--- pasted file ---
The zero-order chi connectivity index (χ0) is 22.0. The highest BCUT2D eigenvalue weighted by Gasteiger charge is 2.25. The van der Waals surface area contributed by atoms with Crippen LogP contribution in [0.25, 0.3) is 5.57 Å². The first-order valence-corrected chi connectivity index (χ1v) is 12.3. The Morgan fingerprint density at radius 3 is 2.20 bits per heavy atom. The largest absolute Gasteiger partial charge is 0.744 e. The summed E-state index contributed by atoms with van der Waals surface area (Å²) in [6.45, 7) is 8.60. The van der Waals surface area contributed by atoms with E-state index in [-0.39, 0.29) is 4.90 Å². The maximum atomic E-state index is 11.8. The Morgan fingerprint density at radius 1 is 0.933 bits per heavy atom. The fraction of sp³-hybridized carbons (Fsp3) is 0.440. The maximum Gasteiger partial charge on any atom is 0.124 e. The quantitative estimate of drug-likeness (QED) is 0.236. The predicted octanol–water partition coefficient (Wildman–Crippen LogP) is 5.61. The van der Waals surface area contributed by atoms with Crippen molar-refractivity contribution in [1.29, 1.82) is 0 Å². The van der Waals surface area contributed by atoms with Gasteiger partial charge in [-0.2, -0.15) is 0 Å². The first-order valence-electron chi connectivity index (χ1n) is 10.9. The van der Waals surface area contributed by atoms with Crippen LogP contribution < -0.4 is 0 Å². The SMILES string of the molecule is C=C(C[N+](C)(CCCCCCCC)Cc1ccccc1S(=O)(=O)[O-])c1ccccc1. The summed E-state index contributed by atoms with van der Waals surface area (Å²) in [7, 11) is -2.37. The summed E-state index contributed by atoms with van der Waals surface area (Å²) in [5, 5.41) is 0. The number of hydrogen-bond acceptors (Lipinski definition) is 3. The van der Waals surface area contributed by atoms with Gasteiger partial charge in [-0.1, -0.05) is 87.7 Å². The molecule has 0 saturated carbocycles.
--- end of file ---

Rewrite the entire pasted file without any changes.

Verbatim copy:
The zero-order chi connectivity index (χ0) is 22.0. The highest BCUT2D eigenvalue weighted by Gasteiger charge is 2.25. The van der Waals surface area contributed by atoms with Crippen LogP contribution in [0.25, 0.3) is 5.57 Å². The first-order valence-corrected chi connectivity index (χ1v) is 12.3. The Morgan fingerprint density at radius 3 is 2.20 bits per heavy atom. The largest absolute Gasteiger partial charge is 0.744 e. The summed E-state index contributed by atoms with van der Waals surface area (Å²) in [6.45, 7) is 8.60. The van der Waals surface area contributed by atoms with E-state index in [-0.39, 0.29) is 4.90 Å². The maximum atomic E-state index is 11.8. The Morgan fingerprint density at radius 1 is 0.933 bits per heavy atom. The fraction of sp³-hybridized carbons (Fsp3) is 0.440. The maximum Gasteiger partial charge on any atom is 0.124 e. The quantitative estimate of drug-likeness (QED) is 0.236. The predicted octanol–water partition coefficient (Wildman–Crippen LogP) is 5.61. The van der Waals surface area contributed by atoms with Crippen molar-refractivity contribution in [1.29, 1.82) is 0 Å². The van der Waals surface area contributed by atoms with Gasteiger partial charge in [-0.2, -0.15) is 0 Å². The first-order valence-electron chi connectivity index (χ1n) is 10.9. The van der Waals surface area contributed by atoms with Crippen LogP contribution < -0.4 is 0 Å². The SMILES string of the molecule is C=C(C[N+](C)(CCCCCCCC)Cc1ccccc1S(=O)(=O)[O-])c1ccccc1. The summed E-state index contributed by atoms with van der Waals surface area (Å²) in [7, 11) is -2.37. The summed E-state index contributed by atoms with van der Waals surface area (Å²) in [5, 5.41) is 0. The number of hydrogen-bond acceptors (Lipinski definition) is 3. The van der Waals surface area contributed by atoms with Gasteiger partial charge in [-0.1, -0.05) is 87.7 Å². The molecule has 0 saturated carbocycles.